Snakes inside substations is an age-old problem for electric utilities and, until recently, one that has been nearly impossible companies to solve.
Each year, bull snakes by the dozens were slithering into Western Farmers Electric Cooperative’s (WFEC) substations from April to July. During these months, birds were laying eggs in their nests on top of electrical equipment in the substations, and hungry snakes sneaked into the substations. While the reptiles could find their way up to the top of the equipment, they often got into trouble as they tried to crawl back down using a different route.
Bull snakes measure about 5 ft long, feature a speckled, goldish-black color, and go by the names “chicken snake” or “rat snake.” They are not venomous, but they’re skilled climbers, which makes them especially troublesome to have inside of an electric utility substation.
ften, these snakes would go phase-to-phase or phase-to-ground, knocking out the circuit recloser located on the outside of the bus. Then, when a fuse was blown, the entire substation went down, knocking out power for thousands of WFEC’s customers. High-side fuses often cost between $1,000 and $4,000, and one snake could inflict thousands of dollars worth of repair and replacement costs. In addition, WFEC lost income during the snake-caused power outages.
In one of the worst examples, one snake caused a $300,000 transformer to go out of service. The snake slithered up onto the transformer, went phase-to-ground on a bushing and caused a phase-to-ground fault, which blew into another phase. That phase then went into another phase, which sheared up all of the bushings on the transformer and eventually blew it up.
A snake went phase to ground on a recloser
A snake wrapped around the wire on the co-op’s homemade snake guard.
Tired of spending time and money to keep snakes out of the substation, the co-op experimented with different solutions. To this end, WFEC created an in-house snake guard out of an AC fence charger and rubber hosing. To build this guard, the co-op tied the rubber hosing to the tin around the bottom of reclosers, used a black tie to secure the wire on top of it to insulate it from the steel, then electrified the fence with the charger.
When a snake came around the side of the fence, it would get a mild shock and would then back out and curl up. In some cases, when the charger got a good ground on the snake, it would lock it up, eventually killing it. When this happened, it would ground out WFEC’s homemade snake guard. Subsequently, another snake might approach the same fence. This time, however, the snake could easily make its way undeterred into the substation.
To solve this problem, WFEC then installed two guards for an extra line of defense. One guard was close to the ground and another one was up higher.
Another problem with the original snake guards is that when it rained, it would ground out the snake guards. When the charge was down, the snakes would safely enter the substations, eat the bird eggs, and then sit for a day or two digesting them. Then when the AC fence charger began working again, the snakes would try to exit the substation unsuccessfully, creating yet another outage.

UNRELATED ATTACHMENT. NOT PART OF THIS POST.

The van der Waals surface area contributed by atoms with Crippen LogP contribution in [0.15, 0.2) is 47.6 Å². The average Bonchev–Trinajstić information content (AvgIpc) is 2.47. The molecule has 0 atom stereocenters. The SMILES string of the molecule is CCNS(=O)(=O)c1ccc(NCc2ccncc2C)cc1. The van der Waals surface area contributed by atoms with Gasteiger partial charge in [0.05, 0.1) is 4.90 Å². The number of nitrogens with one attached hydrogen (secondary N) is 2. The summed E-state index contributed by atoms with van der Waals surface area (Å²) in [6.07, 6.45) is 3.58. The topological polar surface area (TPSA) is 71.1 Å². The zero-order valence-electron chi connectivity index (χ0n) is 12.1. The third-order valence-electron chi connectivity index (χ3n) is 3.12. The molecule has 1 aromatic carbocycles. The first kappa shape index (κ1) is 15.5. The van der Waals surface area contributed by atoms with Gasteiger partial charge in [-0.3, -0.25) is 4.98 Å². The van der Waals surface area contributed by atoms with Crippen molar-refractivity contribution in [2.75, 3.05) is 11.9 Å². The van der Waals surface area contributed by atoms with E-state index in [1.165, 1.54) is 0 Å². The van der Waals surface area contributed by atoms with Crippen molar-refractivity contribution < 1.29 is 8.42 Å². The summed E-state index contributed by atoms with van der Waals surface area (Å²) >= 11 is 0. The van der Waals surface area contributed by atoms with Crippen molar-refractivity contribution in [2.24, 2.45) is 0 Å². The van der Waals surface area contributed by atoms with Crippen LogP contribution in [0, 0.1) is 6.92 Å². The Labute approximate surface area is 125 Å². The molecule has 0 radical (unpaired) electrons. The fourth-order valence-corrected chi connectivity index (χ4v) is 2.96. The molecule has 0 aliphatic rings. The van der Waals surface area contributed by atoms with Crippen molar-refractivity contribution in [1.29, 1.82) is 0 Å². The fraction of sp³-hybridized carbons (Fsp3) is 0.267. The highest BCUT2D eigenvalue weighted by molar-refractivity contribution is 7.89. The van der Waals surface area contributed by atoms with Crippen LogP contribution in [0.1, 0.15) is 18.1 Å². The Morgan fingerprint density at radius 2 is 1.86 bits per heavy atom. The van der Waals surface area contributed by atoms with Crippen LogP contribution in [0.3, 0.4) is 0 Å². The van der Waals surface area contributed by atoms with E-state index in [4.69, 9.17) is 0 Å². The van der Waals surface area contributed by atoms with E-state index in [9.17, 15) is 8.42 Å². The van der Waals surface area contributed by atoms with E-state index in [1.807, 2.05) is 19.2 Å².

After unsuccessfully trying to make its own snake guard work, WFEC found a product from TransGard Systems and learned Oklahoma Gas & Electric was using the technology to protect its substations. WFEC visited the utility to learn how the technology worked and examine how well it was keeping snakes out of its substations.
Seeing the effectiveness of the TransGard systems, WFEC opted to invest in a few of the TransGard fences and specially designed snake panels. This electric fence, which has a 2,000 VDC charge, delivers a mild shock to snakes if they crawl up to the fence and try to get through the first layer. This shock often will be enough of a deterrent, but if the snakes are still determined to crawl up higher on the fence, they will incur a higher voltage, often knocking them down to the ground. The gate has a switch so that the workers can turn it off when they are working inside the substation. They also can enter the substation from an alternate gate that is not energized.
Five years ago, TransGard came to WFEC to install 250 ft of the fence, which is made of metal and PVC pipe. Overall, it took about 3 hours to finish the installation, hook it up, and get it energized and ready to act as a deterrent. The crew had to shovel gravel on to the footings to keep the fence from blowing away. In addition, they placed the guard at an angle so it wouldn’t lean over in strong wind
WFEC has installed Snake Guards at 33 of its substations and plans to install 10 more in the future. The length of the fence varies between 250 ft for the smaller substations to 450 of the larger substations. WFEC has 280 substations, and the co-op is installing the guards in all new substations and any new rebuilds.
Following the installation of the TransGard fencing, WFEC has not had a single snake enter its protected substations. By keeping snakes out of its substations, WFEC has been able to increase its power reliability, minimize power outages and protect its electrical equipment.
Billy Young ([email protected]) is a station specialist for Western Farmers Electric Cooperative.
Editor’s note: To see a video of how WFEC addressed its snake problem, visit http://youtu.be/r_nsp1jXrpA.
Western Farmers Electric Cooperative | www.wfec.com
TransGard Systems | transgardfence.com